"One thing which seems to substantiate Mr. Webb's story is that whatever struck his glasses did not come from directly ahead, but from slightly to the left," Dr. Rutledge said. "This is what you would expect from a person looking to the rear from a truck window."

The glasses which were melted and slightly twisted bear pit marks which Dr. Rutledge said resemble craters caused by bubbles coming from the inside of the plastic to the surface and then bursting.

He said two major tests will be made on the glasses' frames--a test for residues performed by the Law Enforcement Assistance Council Crime Lab at the university and a nuclear flourescence test for radioactivity which he will conduct.

Dr. Rutledge said he would also study the pattern of damage to the frames in detail under a microscope and test an undamaged portion of the frame to see if he can reconstruct the damage pattern.

He said the tests should be completed within three to five days.

Dr. Rutledge pointed out that there have been reports of events similar to that experienced by Mr. Webb where a ball of light has struck a person in the forehead. He also said that the turnip or top-shaped object is one of the most frequently reported shapes for UFOs along with disc and cigar shapes.


Aug. 14, 1975 Southeast Missourian

Settlement in UFO incident

A Sept. 15 hearing on the application for Workmen's Compensation filed by a Greenville man, who claims he was injured by an unidentified flying object (UFO) near Cape Girardeau in 1973, has been canceled after a settlement was reached between the plaintiff and insurance company for his employer, Sam Tanksley Trucking Inc., here.

Amount of settlement could not be divulged since it must first be approved by Workmen's Compensation, the company said.

Eddie Webb, 47, a truck driver from Greenville, became the central figure of one of southeast Missouri's strangest UFO tales after reporting that he was burned on the face and temporarily blinded when an unidentified flying object shot a "ray" or "ball of fire" at him as he was driving his truck on Interstate 55 near here in October 1973.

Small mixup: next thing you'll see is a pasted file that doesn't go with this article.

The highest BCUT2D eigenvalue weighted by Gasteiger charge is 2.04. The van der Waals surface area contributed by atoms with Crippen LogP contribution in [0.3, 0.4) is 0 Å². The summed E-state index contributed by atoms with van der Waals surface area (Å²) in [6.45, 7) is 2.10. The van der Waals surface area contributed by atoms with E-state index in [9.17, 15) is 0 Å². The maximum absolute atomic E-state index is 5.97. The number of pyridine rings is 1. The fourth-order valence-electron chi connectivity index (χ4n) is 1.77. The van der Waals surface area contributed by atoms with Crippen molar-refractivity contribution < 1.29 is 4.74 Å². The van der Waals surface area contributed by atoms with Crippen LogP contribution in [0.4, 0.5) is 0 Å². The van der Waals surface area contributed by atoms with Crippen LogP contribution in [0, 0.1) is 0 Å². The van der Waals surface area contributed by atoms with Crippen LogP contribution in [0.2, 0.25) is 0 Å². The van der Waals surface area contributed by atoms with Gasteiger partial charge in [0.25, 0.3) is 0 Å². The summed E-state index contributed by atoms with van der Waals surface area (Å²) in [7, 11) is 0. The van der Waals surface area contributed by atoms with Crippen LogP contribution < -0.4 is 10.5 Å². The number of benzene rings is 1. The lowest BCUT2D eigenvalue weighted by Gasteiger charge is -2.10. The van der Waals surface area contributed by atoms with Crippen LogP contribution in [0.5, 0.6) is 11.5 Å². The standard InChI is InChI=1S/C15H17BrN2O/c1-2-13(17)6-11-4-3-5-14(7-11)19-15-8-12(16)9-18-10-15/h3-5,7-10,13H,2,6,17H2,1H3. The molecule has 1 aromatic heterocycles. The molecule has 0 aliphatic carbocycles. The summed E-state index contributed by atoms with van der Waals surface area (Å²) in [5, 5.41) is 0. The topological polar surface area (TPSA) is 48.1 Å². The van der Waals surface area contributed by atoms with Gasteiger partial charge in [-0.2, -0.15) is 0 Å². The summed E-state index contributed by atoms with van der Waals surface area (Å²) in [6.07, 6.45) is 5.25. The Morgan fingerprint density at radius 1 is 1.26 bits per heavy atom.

Mr. Webb filed for compensation, claiming he was injured while on the job. He asked benefits to pay about $1,000 in hospital and doctor bills and compensation for the period of several weeks after the incident when he said he could not work.

In February, Edwin F. Ragland of the Missouri Division of Workmen's Compensation granted Mr. Webb's request for compensation, but later vacated the order calling for partial or temporary award. Mr. Ragland said he wanted another hearing to examine all issues involved and the Sept. 15 date was set.

The Workmen's Compensation office here said the parties involved in the case had notified the office of the settlement, which they are asking be approved.

Mr. Webb's story gained national fame and he was questioned by several top UFO investigators. Dr. Harley Rutledge, head of the physics department at SEMO State University, examined a pair of burned twisted glasses allegedly worn by Mr. Webb at the time of the incident. Dr. Rutledge said that he was able to reproduce the unusual burned effect on the glasses through use of a common highway flare, although he could not prove that Mr. Webb's story was untrue.